FRIDAY FUNNY: Some More Funny Facilities

There was a crooked man and he walked a crooked mile.
He found a crooked sixpence upon a crooked stile.
He bought a crooked cat, which caught a crooked mouse.
And they all lived together in a little crooked house.

Here some of the most crazy, crooked buildings from around the world. Not so sure about the cats and mice, but one can only venture to guess what it would be like to live and work on one of these buildings.

1. Forest Spiral – Hundertwasser Building (Darmstadt, Germany)

2. The Basket Building (Ohio, United States)*

3. Kansas City Public Library (Missouri, United States)

4. Wonderworks (Orlando, Florida, United States)

5. Habitat 67 (Montreal, Canada)

6. Cubic Houses (Rotterdam, Netherlands)

7. Hang Nga Guesthou se a.k.a Crazy House (Vietnam)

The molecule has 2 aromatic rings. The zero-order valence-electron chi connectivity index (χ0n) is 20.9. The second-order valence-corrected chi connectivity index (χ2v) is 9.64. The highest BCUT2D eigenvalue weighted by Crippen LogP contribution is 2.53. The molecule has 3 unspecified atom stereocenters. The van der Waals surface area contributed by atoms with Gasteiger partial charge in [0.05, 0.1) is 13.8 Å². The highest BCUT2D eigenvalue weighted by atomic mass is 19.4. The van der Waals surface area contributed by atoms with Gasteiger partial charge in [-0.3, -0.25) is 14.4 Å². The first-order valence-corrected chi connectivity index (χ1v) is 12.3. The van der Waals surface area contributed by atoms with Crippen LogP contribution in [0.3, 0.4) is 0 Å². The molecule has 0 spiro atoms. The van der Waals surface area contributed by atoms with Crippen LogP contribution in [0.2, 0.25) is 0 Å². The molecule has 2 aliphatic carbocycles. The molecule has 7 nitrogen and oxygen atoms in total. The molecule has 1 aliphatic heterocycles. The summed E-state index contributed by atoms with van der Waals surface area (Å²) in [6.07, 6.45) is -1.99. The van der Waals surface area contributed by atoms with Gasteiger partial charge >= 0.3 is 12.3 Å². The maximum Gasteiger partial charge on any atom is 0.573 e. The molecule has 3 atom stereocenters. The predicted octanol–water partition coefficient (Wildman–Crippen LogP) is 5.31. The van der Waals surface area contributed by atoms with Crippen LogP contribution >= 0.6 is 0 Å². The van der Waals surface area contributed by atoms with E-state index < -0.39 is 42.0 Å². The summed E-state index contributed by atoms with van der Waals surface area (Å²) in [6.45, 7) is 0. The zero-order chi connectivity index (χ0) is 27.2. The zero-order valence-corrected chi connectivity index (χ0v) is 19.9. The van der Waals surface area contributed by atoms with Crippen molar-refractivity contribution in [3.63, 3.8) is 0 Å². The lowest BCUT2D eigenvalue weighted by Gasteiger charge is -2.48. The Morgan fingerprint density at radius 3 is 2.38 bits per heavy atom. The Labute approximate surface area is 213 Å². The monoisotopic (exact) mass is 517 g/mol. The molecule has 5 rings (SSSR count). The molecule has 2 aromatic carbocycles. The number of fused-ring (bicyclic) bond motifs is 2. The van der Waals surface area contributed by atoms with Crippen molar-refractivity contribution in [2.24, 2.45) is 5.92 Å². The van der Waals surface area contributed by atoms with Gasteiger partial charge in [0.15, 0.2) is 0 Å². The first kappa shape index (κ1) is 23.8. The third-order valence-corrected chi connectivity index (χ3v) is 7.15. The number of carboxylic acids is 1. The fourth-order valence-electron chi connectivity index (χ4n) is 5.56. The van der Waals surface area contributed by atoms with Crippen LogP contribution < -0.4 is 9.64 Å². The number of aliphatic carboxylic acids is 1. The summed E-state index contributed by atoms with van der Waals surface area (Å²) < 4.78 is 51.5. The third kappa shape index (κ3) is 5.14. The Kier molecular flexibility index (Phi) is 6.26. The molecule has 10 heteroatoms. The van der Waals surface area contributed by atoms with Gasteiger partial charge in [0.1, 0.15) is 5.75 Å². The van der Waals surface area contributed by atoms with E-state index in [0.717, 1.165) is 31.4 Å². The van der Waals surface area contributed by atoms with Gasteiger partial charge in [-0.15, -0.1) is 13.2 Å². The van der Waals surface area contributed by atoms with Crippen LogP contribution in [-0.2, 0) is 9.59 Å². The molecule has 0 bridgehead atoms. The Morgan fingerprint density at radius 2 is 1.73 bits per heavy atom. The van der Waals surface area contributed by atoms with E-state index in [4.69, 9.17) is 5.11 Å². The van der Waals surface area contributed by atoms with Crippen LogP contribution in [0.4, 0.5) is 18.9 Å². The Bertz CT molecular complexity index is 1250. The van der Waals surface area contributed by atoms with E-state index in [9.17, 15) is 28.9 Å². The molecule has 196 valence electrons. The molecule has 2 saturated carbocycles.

8. The UFO House (Sanjhih, Taiwan)

9. Nakagin Capsule Tower (Tokyo, Japan)

10. Erwin Wurm: House Attack (Vienna, Austria)

11. Wooden Gagster House (Archangelsk, Russia)

12. Ripley’s Building (Ontario, Canada)

* Also featured on FacilityBlog back in August 2008.

Many thanks to Luann Rathemacher for passing this along!


Afternoon Addendum!

Working on the premise that “form follows function”, the Prada Transformer in South Korea is a shape shifting building that can be reconfigured to accommodate art, film, fashion, and other types of specialized events.

The shape shifting Prada Transformer
The shape shifting Prada Transformer

Opened yesterday housing a fashion exhibit, the all white exterior belies its chameleonesque quality. It can take on four shapes— hexagon, cross, rectangle, and circle. Construction cranes lift and rotate the steel-framed structure into different facades and floor plate configurations to create the desired shape. According to the building’s official site, the general contractor, Eunmin S&D, completed the first full rotation test earlier this month.

The Office for Metropolitan Architecture based in the Netherlands designed the Prada Transformer. The firm’s website features illustrations of the structure’s contortions, along with a few interior renderings.

Interesting to see what can be done today!